Overall, the province of Manitoba believes that not charging the provincial sales tax on recreational cannabis will keep prices low. The spokesperson adds, “the provincial markup and Social Responsibility Fee may be adjusted to ensure that the retail price remains competitive and to support the goals of eliminating the illegal market and protecting vulnerable populations, in particular youth.”

Rewak thinks it’s positive that the government of Manitoba has exempt recreational cannabis from provincial sales tax in an effort to keep prices as low as possible in the new legal market. However, he believes that similarly to the federal ‘cost recovery’ levy, Manitoba should let the market mature before it imposes its Social Responsibility Fee.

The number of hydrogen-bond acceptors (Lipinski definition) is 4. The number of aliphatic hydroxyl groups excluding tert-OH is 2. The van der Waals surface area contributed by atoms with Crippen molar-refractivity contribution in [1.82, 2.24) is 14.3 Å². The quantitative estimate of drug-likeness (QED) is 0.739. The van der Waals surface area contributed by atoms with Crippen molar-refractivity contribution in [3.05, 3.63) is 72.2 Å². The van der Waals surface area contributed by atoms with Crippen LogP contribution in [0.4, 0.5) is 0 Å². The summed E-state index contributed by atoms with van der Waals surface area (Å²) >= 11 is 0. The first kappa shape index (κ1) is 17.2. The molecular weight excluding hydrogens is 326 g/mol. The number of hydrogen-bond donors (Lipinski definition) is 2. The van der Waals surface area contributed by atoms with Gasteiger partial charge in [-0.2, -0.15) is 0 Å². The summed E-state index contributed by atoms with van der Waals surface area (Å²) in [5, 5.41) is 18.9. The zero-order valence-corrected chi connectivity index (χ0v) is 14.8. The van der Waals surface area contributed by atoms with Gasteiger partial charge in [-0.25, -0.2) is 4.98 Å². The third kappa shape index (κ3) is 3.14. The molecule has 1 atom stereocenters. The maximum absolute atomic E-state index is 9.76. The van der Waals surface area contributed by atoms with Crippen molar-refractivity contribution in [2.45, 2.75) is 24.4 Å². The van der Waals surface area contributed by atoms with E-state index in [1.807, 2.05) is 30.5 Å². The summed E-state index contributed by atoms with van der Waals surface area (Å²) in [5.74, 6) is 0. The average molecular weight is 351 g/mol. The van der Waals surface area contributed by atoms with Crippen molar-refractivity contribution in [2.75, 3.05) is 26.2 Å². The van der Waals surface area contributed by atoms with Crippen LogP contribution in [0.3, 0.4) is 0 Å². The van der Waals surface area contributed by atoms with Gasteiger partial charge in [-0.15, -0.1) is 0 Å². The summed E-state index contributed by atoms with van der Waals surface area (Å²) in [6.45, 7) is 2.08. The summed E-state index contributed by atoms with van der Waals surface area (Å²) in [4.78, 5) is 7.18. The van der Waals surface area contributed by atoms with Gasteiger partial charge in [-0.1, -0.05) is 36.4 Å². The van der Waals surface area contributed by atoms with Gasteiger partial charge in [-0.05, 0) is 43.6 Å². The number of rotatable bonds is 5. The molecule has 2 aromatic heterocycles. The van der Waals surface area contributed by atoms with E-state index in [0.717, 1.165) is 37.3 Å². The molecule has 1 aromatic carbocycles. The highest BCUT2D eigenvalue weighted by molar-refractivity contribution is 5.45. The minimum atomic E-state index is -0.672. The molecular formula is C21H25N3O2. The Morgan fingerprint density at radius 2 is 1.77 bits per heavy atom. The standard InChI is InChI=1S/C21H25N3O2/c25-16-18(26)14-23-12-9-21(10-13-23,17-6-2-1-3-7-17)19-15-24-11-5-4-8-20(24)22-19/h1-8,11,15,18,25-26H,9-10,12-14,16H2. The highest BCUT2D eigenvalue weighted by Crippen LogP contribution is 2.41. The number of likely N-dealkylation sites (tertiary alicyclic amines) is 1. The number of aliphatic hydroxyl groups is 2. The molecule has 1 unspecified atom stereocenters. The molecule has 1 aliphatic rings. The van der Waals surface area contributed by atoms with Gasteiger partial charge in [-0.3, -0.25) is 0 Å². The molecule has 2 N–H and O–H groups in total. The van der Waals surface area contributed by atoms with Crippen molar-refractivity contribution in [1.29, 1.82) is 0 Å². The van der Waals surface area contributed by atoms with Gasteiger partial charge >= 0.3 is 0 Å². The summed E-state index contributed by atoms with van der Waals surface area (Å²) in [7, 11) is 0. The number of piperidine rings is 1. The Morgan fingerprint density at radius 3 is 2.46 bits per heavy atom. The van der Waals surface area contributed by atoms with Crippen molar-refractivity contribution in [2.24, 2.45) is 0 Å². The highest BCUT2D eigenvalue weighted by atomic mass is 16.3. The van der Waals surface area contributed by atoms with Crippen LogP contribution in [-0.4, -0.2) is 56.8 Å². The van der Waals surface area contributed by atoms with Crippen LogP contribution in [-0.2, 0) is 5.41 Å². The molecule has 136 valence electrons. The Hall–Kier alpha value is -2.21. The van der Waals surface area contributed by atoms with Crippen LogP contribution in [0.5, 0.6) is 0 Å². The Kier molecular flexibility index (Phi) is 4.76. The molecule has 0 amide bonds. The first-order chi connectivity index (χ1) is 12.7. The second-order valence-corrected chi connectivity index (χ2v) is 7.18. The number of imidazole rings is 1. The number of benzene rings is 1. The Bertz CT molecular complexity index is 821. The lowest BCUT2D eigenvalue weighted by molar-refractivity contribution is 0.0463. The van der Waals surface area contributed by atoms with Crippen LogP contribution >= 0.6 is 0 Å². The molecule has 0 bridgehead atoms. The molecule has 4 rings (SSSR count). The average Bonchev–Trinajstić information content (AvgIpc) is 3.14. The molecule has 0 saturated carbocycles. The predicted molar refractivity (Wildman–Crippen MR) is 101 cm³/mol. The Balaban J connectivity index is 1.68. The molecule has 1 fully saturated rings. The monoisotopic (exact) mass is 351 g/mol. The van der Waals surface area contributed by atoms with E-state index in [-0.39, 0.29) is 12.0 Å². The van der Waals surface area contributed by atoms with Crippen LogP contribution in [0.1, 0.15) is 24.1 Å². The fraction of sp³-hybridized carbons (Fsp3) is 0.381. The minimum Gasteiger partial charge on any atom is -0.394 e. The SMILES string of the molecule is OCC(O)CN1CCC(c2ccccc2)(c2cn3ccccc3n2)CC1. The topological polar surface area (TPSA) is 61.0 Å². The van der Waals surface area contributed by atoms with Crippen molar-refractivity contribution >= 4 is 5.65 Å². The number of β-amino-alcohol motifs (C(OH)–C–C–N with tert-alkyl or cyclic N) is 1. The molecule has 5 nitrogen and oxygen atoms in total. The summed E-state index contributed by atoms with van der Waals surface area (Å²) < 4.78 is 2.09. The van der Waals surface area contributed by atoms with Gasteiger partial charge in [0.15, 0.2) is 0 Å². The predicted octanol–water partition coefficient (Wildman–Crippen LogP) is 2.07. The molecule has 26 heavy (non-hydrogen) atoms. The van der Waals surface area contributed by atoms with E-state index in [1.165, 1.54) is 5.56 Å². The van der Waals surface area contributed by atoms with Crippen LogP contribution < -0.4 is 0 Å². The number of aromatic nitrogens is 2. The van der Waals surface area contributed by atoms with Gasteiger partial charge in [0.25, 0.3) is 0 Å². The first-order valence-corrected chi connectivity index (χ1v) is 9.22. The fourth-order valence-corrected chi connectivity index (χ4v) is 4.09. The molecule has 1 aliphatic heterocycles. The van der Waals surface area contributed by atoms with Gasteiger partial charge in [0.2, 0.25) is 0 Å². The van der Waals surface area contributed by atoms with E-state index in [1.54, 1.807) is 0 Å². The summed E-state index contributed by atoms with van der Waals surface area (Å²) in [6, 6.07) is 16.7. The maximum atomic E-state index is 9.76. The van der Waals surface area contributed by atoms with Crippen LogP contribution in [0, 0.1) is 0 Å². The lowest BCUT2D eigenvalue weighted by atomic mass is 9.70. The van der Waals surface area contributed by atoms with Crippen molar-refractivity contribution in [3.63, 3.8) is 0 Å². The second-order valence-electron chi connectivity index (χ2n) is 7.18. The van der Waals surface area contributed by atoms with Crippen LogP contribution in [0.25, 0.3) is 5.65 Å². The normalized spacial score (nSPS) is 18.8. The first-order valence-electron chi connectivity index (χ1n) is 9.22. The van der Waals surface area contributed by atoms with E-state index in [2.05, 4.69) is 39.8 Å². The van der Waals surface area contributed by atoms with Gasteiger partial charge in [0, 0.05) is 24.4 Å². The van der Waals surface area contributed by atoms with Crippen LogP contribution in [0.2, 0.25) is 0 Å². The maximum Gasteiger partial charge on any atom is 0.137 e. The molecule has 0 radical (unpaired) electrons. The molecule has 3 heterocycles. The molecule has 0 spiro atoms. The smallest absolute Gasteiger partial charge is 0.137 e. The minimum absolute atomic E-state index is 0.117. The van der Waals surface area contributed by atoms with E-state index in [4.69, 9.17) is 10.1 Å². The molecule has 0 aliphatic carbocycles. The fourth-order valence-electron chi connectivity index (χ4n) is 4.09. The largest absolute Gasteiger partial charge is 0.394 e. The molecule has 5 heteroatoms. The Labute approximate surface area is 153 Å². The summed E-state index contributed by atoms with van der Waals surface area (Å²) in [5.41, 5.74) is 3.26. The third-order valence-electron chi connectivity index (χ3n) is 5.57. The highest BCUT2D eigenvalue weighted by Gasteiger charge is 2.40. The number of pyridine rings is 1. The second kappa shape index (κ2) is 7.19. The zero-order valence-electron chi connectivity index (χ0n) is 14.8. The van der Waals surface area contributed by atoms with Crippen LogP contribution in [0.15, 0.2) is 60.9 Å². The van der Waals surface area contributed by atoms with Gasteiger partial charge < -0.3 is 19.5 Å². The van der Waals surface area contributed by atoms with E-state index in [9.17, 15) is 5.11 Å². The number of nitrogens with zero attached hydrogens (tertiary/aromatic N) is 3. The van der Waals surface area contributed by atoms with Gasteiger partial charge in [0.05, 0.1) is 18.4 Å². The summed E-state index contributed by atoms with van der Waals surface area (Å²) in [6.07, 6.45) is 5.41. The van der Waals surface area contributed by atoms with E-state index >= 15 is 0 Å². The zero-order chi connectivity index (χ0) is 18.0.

“I think there’s been a rush to do these sorts of things,” he says. “Market capitalization does not equal sales. It will take time to migrate consumers from the illegal market to the legal market, and we need to let the legal market get up and running before we impose tax after tax.”

First Nations in Manitoba won’t be exempt from the Fee and at least some of them are far from happy about it. For example, Chief Christian Sinclair of the Opaskwayak Cree Nation in Manitoba told APTN (Canada’s national Aboriginal media service and TV network) earlier this year that this was “a shameful approach” that “disrespects our nation-to-nation dialogue.” The Opaskwayak Cree and three other First Nations have now opened retail cannabis locations in the province in collaboration with NAC’s retail business Meta Cannabis Supply Co.

Of the Fee, NAC’s Ryan says all retailers “have an obligation to share in the costs associated with cannabis, including public education and health and safety. This is simply the cost of doing business.”

Treena Hein is a freelance writer from Toronto. Email her at

Print this page


Stories continue below